May 17, 2020

Wasted Promises


A long time ago, I was one of thousands of "GOTO" beta testers who routinely received invitations to play online game while they were still under development. I could easily go into great detail about how and why hundreds of games never made it out of beta testing. I could name dates, places, and people directly responsible for grave errors in execution that doomed these games.

But I won't. Some stories are better left in the dustbin of history.

I learned today that a very famous developer died a few years ago. I was wondering why I hadn't heard from him. There is no public information about the cause of his death. I won't speculate. A part of me is sorry to see him go, another part is not surprised.

My name wound up in a database for game testers back in the early nineties. I'm not quite sure how it happened. I often went to the Tokyo Game Show where I met many important personalities in the early days of persistent world online gaming and as result, I volunteered for a couple rounds of beta-testing. Before long I was receiving invites for games I'd never encountered. I lost count of how many games I tested a very long time ago. I haven't tested any games in about a decade now.

It was quite a shock to stumble across a familiar name. I can't call him a friend, but he was someone I heard from off and on all through the time surrounding 9/11.  Two or three years both before and after that tragic event he and I would exchange the occasional email about the potential of online gaming to change the world. He was seven or eight years younger than I am. Very ambitious. Very skilled in a variety of computer programming languages. He was a master of algorithms responsible for increasing frame rates without losing animation quality. He was also arrogant, condescending, and elitist.

I fought against cyber-bullying long before the word itself was invented. I argued long and hard against it in hundreds of game forums and USENET discussions. I could not believe the majority of people involved in these wonderful new realities were sadists of such high caliber. A decade ago I basically left gaming. My favorite game was canceled. The bullies had completely overrun every other game out there. Game companies had begun catering to the petty whims of the bullies at the expense of everyone else. And so we wind up in the modern age where the most popular and profitable games are all completely designed for and controlled by the most sadistic and infantile people that ever lived.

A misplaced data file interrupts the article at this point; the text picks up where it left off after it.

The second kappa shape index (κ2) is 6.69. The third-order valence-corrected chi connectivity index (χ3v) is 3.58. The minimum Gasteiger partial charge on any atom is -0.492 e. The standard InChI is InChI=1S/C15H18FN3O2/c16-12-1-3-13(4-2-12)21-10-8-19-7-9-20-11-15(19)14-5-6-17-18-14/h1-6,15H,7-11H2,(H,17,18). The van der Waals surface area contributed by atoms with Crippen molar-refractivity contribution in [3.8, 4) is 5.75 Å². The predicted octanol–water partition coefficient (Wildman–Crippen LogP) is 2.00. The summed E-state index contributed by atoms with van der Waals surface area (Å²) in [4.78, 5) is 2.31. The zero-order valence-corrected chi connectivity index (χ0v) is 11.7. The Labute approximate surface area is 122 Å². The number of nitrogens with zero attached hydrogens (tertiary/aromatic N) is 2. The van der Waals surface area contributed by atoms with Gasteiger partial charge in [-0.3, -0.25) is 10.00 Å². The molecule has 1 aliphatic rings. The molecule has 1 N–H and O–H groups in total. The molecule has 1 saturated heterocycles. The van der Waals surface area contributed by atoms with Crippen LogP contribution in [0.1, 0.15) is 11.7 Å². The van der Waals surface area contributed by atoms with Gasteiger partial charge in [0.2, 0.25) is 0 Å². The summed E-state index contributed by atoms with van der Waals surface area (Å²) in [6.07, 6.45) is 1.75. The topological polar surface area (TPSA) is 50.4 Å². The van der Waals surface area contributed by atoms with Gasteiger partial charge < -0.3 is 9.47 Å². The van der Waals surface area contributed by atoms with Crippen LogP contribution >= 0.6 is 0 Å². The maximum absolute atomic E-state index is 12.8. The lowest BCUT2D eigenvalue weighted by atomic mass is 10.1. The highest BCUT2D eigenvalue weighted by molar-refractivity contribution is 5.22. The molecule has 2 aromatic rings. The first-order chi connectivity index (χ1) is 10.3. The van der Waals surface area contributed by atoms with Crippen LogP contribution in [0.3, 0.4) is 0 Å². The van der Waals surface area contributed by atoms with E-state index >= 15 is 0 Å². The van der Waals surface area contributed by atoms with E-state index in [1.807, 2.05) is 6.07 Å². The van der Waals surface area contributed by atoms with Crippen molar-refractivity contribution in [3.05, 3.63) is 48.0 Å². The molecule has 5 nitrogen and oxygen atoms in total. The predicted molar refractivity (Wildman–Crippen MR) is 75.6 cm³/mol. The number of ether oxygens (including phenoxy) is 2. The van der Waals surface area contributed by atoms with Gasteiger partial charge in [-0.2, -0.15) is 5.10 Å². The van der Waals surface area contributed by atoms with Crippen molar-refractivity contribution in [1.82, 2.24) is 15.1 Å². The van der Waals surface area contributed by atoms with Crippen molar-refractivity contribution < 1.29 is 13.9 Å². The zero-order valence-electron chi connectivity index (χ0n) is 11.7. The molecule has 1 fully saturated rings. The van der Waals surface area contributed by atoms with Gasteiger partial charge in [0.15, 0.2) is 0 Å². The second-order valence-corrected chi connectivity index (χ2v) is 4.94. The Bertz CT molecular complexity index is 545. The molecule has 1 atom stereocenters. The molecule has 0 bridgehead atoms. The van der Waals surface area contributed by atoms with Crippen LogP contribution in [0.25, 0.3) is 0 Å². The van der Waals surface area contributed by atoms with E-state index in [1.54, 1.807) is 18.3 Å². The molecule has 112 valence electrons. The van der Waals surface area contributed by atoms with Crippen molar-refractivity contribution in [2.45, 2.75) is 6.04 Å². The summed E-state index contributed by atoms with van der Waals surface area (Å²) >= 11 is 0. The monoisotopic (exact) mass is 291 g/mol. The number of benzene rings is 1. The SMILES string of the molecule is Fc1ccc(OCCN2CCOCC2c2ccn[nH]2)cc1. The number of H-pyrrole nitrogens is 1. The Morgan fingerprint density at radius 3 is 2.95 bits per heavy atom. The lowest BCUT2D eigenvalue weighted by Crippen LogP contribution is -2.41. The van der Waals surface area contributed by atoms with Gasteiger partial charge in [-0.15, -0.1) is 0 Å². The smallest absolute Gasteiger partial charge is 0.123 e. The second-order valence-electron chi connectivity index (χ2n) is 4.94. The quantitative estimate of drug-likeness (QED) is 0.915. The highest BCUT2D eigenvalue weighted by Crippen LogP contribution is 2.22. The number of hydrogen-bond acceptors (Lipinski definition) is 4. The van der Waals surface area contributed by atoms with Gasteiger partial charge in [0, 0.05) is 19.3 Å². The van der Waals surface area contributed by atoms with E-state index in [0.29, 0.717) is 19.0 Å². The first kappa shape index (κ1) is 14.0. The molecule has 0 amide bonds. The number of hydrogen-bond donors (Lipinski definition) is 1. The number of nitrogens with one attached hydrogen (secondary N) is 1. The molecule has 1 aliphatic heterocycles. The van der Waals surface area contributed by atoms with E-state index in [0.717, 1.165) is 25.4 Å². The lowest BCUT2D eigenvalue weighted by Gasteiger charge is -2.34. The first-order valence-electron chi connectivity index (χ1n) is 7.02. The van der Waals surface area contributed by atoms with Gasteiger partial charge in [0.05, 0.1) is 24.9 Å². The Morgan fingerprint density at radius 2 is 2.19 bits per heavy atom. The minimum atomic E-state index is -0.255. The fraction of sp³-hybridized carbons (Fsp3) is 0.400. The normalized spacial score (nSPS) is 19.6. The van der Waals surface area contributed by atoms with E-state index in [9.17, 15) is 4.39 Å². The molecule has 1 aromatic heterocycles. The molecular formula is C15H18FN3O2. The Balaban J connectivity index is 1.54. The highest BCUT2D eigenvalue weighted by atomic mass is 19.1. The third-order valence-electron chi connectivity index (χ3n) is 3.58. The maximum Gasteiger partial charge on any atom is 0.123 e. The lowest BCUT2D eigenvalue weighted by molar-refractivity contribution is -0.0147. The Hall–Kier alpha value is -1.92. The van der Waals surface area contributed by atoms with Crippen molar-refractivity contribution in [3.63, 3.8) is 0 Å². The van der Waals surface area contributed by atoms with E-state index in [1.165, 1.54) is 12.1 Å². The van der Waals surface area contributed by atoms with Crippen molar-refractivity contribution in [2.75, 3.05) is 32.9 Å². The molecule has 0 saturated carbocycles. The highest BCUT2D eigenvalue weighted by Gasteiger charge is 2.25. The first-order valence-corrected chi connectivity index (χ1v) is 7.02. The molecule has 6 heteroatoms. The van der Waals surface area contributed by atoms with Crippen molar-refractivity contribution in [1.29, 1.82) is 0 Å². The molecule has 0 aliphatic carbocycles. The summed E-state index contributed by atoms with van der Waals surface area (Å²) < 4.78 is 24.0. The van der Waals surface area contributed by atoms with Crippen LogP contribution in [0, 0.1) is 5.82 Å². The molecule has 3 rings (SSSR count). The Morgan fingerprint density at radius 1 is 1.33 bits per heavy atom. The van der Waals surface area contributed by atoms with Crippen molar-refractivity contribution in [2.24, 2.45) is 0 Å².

For most of my life, I believed humans were mostly good, generous, caring people who went out of their way to help the people around them. I believed in America because I believed in Americans: the most generous and helpful nation that had ever existed on planet Earth. We rebuilt nations we defeated in war. We fed people who humiliated and abused us in international gatherings. American generosity, creativity, and persistence inspired the rest of the world to try and be better people.

Somehow, the internet age has destroyed the greatness of America. I don't understand it. The most arrogant and condescending among us have grown in popularity around the world. Cynicism, sadism, and glorification of the most evil forms of human experience have risen to the top of the heap, drowning out the basic humanity of the entire world. Much of this cruelty originates right here in the land of the free and the home of the brave. Political leaders don't even pretend to care about the people anymore. They overtly and loudly advance doctrines and policies specifically designed to increase their bank accounts while impoverishing most Americans. The CIA and other "law enforcement" agencies routinely channel illegal narcotics into the American heartland in order to fund the overthrow of nations that challenge the profitability of global corporations, many of which are owned or operated by people with deep roots in ancient aristocracies.

I don't know what the future of the world looks like. I only know this is the not the global culture I have spent my entire life working to build. I fear for the generations yet to be born. I cannot even imagine the dystopian future that awaits them.

It did not have to be this way, but here we are, and I am too old to continue fighting.


May 08, 2020

Unexpected Windfall


As always, I am not recommending anyone purchase any particular stock. However, interest rates at banks are far below the rate of inflation. Keeping large amounts of money in your local bank causes the value to decline dramatically, even though the numbers grow ever so slowly. Therefore, I am recommending downloading Robinhood and investing in your favorite company, or perhaps companies. As a small incentive, if you use my link to download Robinhood, open an account, and deposit some money, you and I will both receive one free share of stock worth about $4. Here's my link:

https://join.robinhood.com/brianm3790